The Offspring Still Fly at Bethlehem Debut
It took three decades, but The Offspring finally made it to Bethlehem on Saturday (September 8) to play their first concert in this eastern Pennsylvania town, where the SoCal band peppered a diverse crowd at the Sands Bethlehem Event Center with 90 minutes of punk-pop hits and new tracks from their ninth album "Days Go By."
The quartet (plus a touring guitarist on a riser) wasted no time when they hit the stage, launching into blistering versions of new track "Hurting as One" and fist-swinger "All I Want," the lead single off 1997's "Ixnay on the Hombre." Next came "Come Out and Play," the playful alternative hit that intro'd the then-indie punk band to mainstream fans in early 1994. The band has sold 16.6 million albums throughout their career, according to Nielsen SoundScan.
Frontman Dexter Holland, sporting a large bowling shirt and signature spiky blond locks, spent the night roaming the stage but said little during the set, instead letting guitarist Noodles handle crowd control. "This is where where we ask how you guys are doing!" The packed house -- which ranged from pumped twentysomethings to grizzled Gen-Xers in faded Ramones tees -- roared in response.
The band dedicated a third of the night's set to songs off "Days Go By," which has sold 53,000 copies, according to SoundScan. The album's title track came early in the night and fans sang along to the buoyant and melodic Offspring track. It's no wonder it reached No. 4 on Billboard's Rock songs chart earlier this year.
Other new songs included "OC Guns," "Turning Into You," "Dividing By Zero" and "Slim Pickens Does the Right Thing and Rides the Bomb to Hell."
But the highlight moments for most in attendance arrived whenever one of the Offspring's many alt-rock hits popped up... something that happened often. Two competing mosh pits near the center of the floor sprouted up periodically, but always seemed to intensify with each familiar radio hit. When drummer Pete Parada and bassist Greg Kriesel rolled into the extended intro for "Gotta Get Away" -- also off "Smash" -- the fans took that as their cue to start moving/pushing/surfing/smiling -- yet not a bit of rage in the bunch.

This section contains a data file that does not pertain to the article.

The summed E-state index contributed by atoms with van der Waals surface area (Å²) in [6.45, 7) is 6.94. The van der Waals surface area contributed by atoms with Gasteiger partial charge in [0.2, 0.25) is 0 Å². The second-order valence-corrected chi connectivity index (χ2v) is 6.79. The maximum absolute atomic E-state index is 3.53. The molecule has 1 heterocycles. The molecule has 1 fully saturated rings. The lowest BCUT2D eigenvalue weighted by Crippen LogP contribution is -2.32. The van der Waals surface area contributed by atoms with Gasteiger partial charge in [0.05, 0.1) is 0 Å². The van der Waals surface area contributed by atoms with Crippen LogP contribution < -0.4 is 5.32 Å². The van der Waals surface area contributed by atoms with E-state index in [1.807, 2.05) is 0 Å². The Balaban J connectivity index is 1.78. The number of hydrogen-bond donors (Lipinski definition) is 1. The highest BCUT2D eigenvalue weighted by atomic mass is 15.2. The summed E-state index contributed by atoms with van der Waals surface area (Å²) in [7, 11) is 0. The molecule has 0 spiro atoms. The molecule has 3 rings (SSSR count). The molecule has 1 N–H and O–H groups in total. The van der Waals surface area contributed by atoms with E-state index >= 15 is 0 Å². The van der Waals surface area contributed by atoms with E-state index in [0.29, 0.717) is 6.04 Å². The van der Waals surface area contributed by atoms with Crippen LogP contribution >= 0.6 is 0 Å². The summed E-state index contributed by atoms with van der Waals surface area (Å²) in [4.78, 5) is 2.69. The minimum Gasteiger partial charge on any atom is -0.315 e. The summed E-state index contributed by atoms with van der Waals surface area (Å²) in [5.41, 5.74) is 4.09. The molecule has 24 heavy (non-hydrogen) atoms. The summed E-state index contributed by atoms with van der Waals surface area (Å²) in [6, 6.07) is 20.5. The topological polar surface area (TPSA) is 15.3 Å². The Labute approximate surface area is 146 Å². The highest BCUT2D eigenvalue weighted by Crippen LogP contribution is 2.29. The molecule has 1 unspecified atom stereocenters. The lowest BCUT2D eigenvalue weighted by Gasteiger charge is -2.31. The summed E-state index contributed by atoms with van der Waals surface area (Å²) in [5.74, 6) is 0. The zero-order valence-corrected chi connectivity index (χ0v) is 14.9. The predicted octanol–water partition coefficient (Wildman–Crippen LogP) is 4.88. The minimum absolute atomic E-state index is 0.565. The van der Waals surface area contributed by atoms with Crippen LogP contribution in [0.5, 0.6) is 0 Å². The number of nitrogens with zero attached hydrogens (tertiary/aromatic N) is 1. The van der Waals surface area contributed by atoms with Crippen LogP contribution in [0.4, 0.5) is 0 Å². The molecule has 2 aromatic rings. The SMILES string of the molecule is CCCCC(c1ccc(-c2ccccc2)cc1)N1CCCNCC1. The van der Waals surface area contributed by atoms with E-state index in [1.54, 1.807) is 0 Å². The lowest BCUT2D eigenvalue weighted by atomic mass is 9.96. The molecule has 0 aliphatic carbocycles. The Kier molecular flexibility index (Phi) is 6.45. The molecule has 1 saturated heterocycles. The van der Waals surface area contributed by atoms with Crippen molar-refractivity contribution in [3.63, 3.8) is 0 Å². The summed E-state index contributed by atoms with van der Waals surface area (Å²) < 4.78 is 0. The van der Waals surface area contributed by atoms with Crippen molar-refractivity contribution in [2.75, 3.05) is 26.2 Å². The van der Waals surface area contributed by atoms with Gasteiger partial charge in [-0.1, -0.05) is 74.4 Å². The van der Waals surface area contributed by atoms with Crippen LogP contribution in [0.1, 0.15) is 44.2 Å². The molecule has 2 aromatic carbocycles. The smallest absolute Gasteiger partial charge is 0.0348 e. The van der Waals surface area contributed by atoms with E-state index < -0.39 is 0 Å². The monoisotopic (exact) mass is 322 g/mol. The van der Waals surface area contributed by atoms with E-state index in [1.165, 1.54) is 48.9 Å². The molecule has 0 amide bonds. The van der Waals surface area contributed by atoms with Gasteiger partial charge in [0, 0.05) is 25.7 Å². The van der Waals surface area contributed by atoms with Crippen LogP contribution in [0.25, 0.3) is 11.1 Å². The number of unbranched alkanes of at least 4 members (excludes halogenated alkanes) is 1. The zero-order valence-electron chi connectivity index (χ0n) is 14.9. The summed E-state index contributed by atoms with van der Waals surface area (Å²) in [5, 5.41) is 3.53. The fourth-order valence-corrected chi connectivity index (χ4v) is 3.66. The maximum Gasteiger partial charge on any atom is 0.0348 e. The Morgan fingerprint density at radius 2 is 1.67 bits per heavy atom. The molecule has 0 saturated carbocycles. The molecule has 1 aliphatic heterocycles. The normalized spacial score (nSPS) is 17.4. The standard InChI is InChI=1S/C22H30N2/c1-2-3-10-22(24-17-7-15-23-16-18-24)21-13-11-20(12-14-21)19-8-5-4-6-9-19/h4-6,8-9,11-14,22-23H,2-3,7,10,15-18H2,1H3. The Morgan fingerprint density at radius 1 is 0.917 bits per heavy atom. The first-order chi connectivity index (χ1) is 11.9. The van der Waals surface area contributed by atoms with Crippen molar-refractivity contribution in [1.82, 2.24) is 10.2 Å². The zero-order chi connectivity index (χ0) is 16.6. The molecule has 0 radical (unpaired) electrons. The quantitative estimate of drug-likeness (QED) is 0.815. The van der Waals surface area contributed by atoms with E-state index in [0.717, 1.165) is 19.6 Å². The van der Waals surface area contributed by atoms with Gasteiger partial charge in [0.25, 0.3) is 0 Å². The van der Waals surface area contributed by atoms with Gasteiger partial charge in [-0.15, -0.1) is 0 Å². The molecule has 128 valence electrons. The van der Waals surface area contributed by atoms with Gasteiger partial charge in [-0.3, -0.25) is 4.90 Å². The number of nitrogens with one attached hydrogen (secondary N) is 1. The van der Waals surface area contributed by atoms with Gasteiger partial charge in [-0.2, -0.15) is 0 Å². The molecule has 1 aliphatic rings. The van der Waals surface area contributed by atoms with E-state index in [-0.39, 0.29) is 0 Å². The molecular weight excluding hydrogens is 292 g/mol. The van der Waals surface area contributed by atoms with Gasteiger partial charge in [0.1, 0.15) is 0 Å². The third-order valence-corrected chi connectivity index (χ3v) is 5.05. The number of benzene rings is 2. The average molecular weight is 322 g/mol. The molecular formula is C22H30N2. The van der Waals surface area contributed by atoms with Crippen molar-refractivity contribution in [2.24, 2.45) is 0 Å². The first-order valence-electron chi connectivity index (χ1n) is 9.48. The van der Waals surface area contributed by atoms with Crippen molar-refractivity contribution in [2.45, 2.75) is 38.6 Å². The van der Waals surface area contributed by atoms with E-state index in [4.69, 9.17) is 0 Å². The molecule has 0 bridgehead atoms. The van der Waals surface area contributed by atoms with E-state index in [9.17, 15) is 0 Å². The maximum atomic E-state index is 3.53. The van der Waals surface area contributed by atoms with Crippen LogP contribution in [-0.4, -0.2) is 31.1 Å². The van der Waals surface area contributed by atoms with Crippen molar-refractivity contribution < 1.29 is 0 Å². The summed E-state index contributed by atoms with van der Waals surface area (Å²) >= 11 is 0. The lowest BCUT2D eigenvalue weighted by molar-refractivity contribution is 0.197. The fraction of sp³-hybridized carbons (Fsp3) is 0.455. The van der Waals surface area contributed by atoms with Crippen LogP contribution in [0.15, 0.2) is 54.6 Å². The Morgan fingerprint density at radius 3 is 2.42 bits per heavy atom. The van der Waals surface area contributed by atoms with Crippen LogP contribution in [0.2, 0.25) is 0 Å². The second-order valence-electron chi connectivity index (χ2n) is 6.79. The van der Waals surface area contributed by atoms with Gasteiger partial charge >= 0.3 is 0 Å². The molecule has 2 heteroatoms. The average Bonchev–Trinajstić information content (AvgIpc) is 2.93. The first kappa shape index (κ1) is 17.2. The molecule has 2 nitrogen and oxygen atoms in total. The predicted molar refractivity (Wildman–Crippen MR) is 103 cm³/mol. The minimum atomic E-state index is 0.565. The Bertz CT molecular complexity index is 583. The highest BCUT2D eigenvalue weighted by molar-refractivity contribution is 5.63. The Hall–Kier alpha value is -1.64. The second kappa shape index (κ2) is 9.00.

For another hit, 1997's "Gone Away," Holland and co. brought out Emily Armstrong, lead singer of opening band Dead Sara (who earlier played a brief set of songs off their debut album, including the single "Weatherman"). The duet, a set fixture on this tour, was a clear highlight with both voices finding each other perfectly.
Thankfully the Orange County punk veterans didn't shy away from their more poppy cuts, a good call seeing as they happen to be some of the band's biggest hits. "Why Don't You Get a Job," with its Ob-La-Di-esque qualities, got the entire crowd singing along, and by the time "Pretty Fly (for a White Guy)" arrived late in the set (song No. 17) there were more people pogoing than standing still.
The group kept the encore short, playing "Americana," (Can't Get My) Head Around You" and closing with "Self Esteem," one of their nine hits that have reached the Top 5 of Billboard's Alternative Songs chart.
Openers Neon Trees warmed up the crowd with a streamlined set worthy of their own top-billing. The event center was two-thirds full for most of the band's performance and frontman Tyler Glenn had a legion of devotees hanging on every note for songs like "Lessons In Love (All Day, All Night)." When the anthemic "Animal" got cranking, you could imagine a light going off in the heads of many Offspring fans: "So, that's who sings that!" By the time they played their biggest hit to date, "Everybody Talks," which reached No. 6 on the Hot 100 this year, the place was ready for more.